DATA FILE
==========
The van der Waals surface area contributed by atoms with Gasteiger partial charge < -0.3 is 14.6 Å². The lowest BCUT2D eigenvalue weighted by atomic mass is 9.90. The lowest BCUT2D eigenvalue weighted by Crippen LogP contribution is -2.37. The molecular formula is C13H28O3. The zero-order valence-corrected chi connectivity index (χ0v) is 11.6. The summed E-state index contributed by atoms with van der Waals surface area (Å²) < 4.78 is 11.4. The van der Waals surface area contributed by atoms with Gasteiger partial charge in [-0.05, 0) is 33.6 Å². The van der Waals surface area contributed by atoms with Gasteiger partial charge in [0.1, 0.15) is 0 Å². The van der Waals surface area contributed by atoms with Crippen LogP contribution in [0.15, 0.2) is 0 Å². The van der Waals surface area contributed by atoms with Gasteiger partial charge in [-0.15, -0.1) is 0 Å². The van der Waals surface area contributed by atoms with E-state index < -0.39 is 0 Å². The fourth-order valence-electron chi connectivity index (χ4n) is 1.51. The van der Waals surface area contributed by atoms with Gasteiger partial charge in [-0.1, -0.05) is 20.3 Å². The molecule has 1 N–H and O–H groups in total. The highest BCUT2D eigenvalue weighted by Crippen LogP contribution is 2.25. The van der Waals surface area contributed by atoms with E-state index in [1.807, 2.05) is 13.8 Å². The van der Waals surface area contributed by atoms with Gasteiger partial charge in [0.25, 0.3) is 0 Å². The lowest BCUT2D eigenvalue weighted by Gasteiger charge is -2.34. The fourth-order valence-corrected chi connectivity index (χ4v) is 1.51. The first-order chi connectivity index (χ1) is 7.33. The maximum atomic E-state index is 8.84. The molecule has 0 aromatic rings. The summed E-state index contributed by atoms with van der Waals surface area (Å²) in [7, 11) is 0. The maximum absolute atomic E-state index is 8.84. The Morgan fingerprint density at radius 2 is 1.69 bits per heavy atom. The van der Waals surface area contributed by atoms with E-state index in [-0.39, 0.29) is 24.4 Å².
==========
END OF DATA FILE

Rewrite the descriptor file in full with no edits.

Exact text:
The van der Waals surface area contributed by atoms with Gasteiger partial charge < -0.3 is 14.6 Å². The lowest BCUT2D eigenvalue weighted by atomic mass is 9.90. The lowest BCUT2D eigenvalue weighted by Crippen LogP contribution is -2.37. The molecular formula is C13H28O3. The zero-order valence-corrected chi connectivity index (χ0v) is 11.6. The summed E-state index contributed by atoms with van der Waals surface area (Å²) < 4.78 is 11.4. The van der Waals surface area contributed by atoms with Gasteiger partial charge in [-0.05, 0) is 33.6 Å². The van der Waals surface area contributed by atoms with Gasteiger partial charge in [0.1, 0.15) is 0 Å². The van der Waals surface area contributed by atoms with Crippen LogP contribution in [0.15, 0.2) is 0 Å². The van der Waals surface area contributed by atoms with Gasteiger partial charge in [-0.15, -0.1) is 0 Å². The van der Waals surface area contributed by atoms with E-state index < -0.39 is 0 Å². The fourth-order valence-electron chi connectivity index (χ4n) is 1.51. The van der Waals surface area contributed by atoms with Gasteiger partial charge in [-0.1, -0.05) is 20.3 Å². The molecule has 1 N–H and O–H groups in total. The highest BCUT2D eigenvalue weighted by Crippen LogP contribution is 2.25. The van der Waals surface area contributed by atoms with E-state index in [1.807, 2.05) is 13.8 Å². The van der Waals surface area contributed by atoms with Gasteiger partial charge in [0.25, 0.3) is 0 Å². The lowest BCUT2D eigenvalue weighted by Gasteiger charge is -2.34. The fourth-order valence-corrected chi connectivity index (χ4v) is 1.51. The first-order chi connectivity index (χ1) is 7.33. The maximum atomic E-state index is 8.84. The molecule has 0 aromatic rings. The summed E-state index contributed by atoms with van der Waals surface area (Å²) in [7, 11) is 0. The maximum absolute atomic E-state index is 8.84. The Morgan fingerprint density at radius 2 is 1.69 bits per heavy atom. The van der Waals surface area contributed by atoms with E-state index in [-0.39, 0.29) is 24.4 Å².